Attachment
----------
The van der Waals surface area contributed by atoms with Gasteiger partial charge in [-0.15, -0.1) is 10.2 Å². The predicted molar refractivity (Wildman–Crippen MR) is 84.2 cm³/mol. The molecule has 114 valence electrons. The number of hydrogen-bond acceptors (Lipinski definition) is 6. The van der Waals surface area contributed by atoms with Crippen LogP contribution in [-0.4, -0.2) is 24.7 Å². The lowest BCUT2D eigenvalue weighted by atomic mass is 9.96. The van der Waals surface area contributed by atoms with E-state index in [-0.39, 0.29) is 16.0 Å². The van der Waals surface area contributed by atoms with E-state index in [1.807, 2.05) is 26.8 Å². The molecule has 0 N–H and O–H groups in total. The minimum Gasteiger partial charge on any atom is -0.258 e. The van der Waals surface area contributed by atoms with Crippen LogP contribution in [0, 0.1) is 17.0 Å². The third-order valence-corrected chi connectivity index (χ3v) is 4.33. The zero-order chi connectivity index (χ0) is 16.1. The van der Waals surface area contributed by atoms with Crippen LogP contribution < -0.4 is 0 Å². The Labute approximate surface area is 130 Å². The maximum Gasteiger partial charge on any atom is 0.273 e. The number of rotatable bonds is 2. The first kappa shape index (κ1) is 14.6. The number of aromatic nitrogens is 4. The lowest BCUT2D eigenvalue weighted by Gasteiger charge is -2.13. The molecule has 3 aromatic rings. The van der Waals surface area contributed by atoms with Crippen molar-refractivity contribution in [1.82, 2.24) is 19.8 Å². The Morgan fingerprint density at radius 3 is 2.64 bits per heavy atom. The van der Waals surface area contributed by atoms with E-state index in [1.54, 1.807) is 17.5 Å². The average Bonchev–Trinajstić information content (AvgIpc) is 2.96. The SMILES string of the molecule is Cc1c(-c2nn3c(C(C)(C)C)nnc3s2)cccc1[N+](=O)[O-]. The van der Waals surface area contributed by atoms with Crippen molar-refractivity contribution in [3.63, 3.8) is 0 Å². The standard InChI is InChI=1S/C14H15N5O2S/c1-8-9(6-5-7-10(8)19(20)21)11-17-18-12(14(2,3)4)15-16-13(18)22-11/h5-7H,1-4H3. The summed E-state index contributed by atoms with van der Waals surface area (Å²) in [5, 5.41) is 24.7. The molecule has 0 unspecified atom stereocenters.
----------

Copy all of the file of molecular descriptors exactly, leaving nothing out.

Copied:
The van der Waals surface area contributed by atoms with Gasteiger partial charge in [-0.15, -0.1) is 10.2 Å². The predicted molar refractivity (Wildman–Crippen MR) is 84.2 cm³/mol. The molecule has 114 valence electrons. The number of hydrogen-bond acceptors (Lipinski definition) is 6. The van der Waals surface area contributed by atoms with Crippen LogP contribution in [-0.4, -0.2) is 24.7 Å². The lowest BCUT2D eigenvalue weighted by atomic mass is 9.96. The van der Waals surface area contributed by atoms with E-state index in [-0.39, 0.29) is 16.0 Å². The van der Waals surface area contributed by atoms with E-state index in [1.807, 2.05) is 26.8 Å². The molecule has 0 N–H and O–H groups in total. The minimum Gasteiger partial charge on any atom is -0.258 e. The van der Waals surface area contributed by atoms with Crippen LogP contribution in [0, 0.1) is 17.0 Å². The third-order valence-corrected chi connectivity index (χ3v) is 4.33. The zero-order chi connectivity index (χ0) is 16.1. The van der Waals surface area contributed by atoms with Crippen LogP contribution < -0.4 is 0 Å². The Labute approximate surface area is 130 Å². The maximum Gasteiger partial charge on any atom is 0.273 e. The number of rotatable bonds is 2. The first kappa shape index (κ1) is 14.6. The number of aromatic nitrogens is 4. The lowest BCUT2D eigenvalue weighted by Gasteiger charge is -2.13. The molecule has 3 aromatic rings. The van der Waals surface area contributed by atoms with Crippen molar-refractivity contribution in [1.82, 2.24) is 19.8 Å². The Morgan fingerprint density at radius 3 is 2.64 bits per heavy atom. The van der Waals surface area contributed by atoms with E-state index in [1.54, 1.807) is 17.5 Å². The average Bonchev–Trinajstić information content (AvgIpc) is 2.96. The SMILES string of the molecule is Cc1c(-c2nn3c(C(C)(C)C)nnc3s2)cccc1[N+](=O)[O-]. The van der Waals surface area contributed by atoms with Crippen molar-refractivity contribution in [3.63, 3.8) is 0 Å². The standard InChI is InChI=1S/C14H15N5O2S/c1-8-9(6-5-7-10(8)19(20)21)11-17-18-12(14(2,3)4)15-16-13(18)22-11/h5-7H,1-4H3. The summed E-state index contributed by atoms with van der Waals surface area (Å²) in [5, 5.41) is 24.7. The molecule has 0 unspecified atom stereocenters.